Pecan Research Station serves Louisiana growers for 90 years

Kyle Peveto

The pecan industry was born in Louisiana, and for decades the LSU AgCenter has supported the state’s growers through research and extension at the Pecan Research Station south of Shreveport.

Pecan sales were first recorded in New Orleans in the late 1700s, and important developments in grafting pecan trees took place in south Louisiana in the 1800s.

For 90 years the Pecan Research Station has served the industry.

“It has served a valuable purpose,” said Patrick Colyer, director of the AgCenter Northwest Region, which includes the Pecan Station. “Our producers got a lot of information from that station.”

The station began as a U.S. Department of Agriculture field research station. It was founded through an act of Congress in 1930 to serve the growing pecan industry in the area. Caddo Parish donated 100 acres of land and some buildings on the property. Researchers planted 17 cultivars of pecan that first year.

USDA researchers at the laboratory made several important discoveries there and studied cultivars that would be widely planted. Scientists there found that zinc is an important nutrient for tree growth and nut production, a finding that AgCenter researchers later called the “single most important cultural improvement for the commercial industry.”

In 1973 the USDA transferred the facility to the LSU AgCenter. LSU already had a long history of pecan research. Horticulturists at the university had been studying the nut-producing trees since the early 1900s.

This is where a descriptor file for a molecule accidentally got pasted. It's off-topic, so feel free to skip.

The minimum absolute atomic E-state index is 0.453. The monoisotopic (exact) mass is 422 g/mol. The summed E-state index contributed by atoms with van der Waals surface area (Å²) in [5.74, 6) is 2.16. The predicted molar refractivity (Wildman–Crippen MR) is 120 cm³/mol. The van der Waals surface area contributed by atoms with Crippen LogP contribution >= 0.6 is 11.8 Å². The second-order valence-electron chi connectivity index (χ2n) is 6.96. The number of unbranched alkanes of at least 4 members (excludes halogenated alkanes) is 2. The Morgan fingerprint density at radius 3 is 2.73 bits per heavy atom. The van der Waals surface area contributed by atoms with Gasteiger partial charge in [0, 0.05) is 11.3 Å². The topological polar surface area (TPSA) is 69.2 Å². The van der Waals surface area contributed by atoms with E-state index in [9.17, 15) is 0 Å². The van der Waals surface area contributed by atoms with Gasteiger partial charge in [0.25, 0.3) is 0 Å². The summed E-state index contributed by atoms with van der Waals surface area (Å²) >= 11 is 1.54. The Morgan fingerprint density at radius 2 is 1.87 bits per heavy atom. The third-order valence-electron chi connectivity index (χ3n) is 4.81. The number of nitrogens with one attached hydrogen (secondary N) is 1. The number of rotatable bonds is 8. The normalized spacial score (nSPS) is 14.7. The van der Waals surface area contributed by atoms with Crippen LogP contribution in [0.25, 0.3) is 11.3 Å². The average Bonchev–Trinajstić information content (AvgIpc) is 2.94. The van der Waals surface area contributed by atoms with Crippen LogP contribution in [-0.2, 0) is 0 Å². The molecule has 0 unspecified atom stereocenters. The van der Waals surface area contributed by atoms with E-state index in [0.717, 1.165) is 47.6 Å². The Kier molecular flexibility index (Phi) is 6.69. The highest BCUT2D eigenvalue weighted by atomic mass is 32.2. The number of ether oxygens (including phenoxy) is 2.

Studies at the Pecan Station assisted in the development of two Louisiana-bred varieties of pecan trees, Melrose and Moreland. Research at the station also helped develop three USDA varieties, Creek, Houma and Oconee.

In the past 20 years research at the Pecan Station has stalled. Its future was in jeopardy as the property was slated for a possible path of a new interstate highway. With its long-term future in doubt, pecan research, which can take decades because of the slow growth of the trees, slowed. Researchers moved on or retired. Today it serves the public as a demonstration farm.

Kyle Peveto is an assistant communications specialist and associate editor of Louisiana Agriculture.

(This article appears in the fall 2021 issue of Louisiana Agriculture.)

Pecan trees in an orchard with a tractor in the background.

Pecan orchard at the LSU AgCenter Pecan Research Station in Shreveport, Louisiana. Photo by Luke Bullock

11/28/2021 4:23:35 PM
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